Continuing last week's tips on cruising vacations: You've done your due diligence so far as the line, the ship and your cabin location; now it's time for more pressing chores as you count off the days.
- Don't overpack. With a hefty bag comes extra expense, too many clothes and possibly an unnecessary interaction with TSA or the cruise line itself. Always adhere to the DOT mandate about those three-ounce liquid containers, for example. If you think you can slip a bottle of expensive perfume you purchased in duty-free onboard the aircraft, you have another think coming. The fragrance likely will end up in an airport disposal along with half-filled water bottles and other outcasts. With today's terrorist threats, TSA officers take no chances with screenings of carry-on baggage — or bodies.
- Check liquid restrictions. While unopened bottles of wine or liquor are acceptable in checked bags on a plane, don't expect a ship to allow the same consideration. Most cruise lines impose strict rules on outside alcohol, the one exception being one or two bottles of wine. (Check in advance, as some lines allow none whatsoever.)
They're also harsh about water bottles, too. On our Princess vacation, I bought a water/soft drink package to avoid paying for individual Cokes. Imagine my annoyance before departure to discover this "package" only included glasses of water. The only bottles I could buy were the big ones that cost an arm and a leg found in the cabin's little fridge. Obviously, I didn't intend to go on shore excursions or stroll the decks with a 64-ouncer hanging from both hands. I promptly visited the purser and demanded a credit for the "package."
- Most electronic devices and chargers are forbidden. Surge protectors usually aren't allowed as they can create a fire risk. (Nonsurge-protecting power strips and plug adapters usually are okay.) Heating devices, such as travel irons, are banned. Most cabins come with hair dryers. Read the line's packing rules online for details, and don't forget that ship employees are authorized to search baggage.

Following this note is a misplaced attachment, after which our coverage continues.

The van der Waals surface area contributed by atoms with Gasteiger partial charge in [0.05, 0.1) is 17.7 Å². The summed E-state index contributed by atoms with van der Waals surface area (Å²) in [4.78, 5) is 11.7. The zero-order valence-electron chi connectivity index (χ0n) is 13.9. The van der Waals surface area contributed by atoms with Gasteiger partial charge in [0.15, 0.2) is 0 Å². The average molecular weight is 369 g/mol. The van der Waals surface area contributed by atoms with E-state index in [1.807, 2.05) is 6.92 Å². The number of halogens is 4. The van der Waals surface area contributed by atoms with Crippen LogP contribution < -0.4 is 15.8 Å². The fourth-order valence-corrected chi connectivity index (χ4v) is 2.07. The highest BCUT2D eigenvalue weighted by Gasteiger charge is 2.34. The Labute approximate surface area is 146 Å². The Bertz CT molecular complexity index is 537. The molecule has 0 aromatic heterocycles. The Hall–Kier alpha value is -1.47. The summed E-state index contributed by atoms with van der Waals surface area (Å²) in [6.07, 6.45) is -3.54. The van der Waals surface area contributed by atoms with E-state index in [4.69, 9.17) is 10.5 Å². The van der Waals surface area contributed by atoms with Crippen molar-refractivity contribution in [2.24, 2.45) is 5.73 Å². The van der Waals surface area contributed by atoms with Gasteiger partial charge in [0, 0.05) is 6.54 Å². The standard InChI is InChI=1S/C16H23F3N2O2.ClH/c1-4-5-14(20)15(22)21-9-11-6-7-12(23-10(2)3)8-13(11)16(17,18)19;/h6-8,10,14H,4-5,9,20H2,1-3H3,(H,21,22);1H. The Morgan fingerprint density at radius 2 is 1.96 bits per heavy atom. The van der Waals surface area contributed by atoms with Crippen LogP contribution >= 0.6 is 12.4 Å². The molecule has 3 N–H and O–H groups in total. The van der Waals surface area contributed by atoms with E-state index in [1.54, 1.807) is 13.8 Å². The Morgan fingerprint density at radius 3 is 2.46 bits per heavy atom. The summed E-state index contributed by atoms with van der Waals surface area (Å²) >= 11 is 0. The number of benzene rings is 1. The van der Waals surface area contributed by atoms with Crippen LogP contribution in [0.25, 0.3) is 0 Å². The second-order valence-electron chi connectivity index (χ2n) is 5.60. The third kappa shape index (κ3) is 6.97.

- Book shore excursions early. The most popular excursions in each port, as well as onboard spa treatments and specialty restaurants, often fill up quickly. Generally, you can cancel without penalty but, as always, read the cruise line's fine print.
- Arrive on time. Once, our reserved taxi was late at the airport. By the time the driver finally arrived and pressed the pedal to the medal for the 40-minute drive to the ship, two of the crew were standing by the road waving and hollering to hurry, hurry. We were the last passengers to check in before the ship, filled with more than 2,000 other eager vacationers, left the dock.
Once, when going from Chattanooga to Atlanta to catch a connecting flight to our destination port, our plane never arrived. Remember, just one glitch can wreck a long-awaited vacation. Don't wait until the day of — play it safe and arrive at the port the day before. Hey, you may even have enough time to enjoy a bit of sightseeing before boarding.
Contact Ellen Phillips at email@example.com.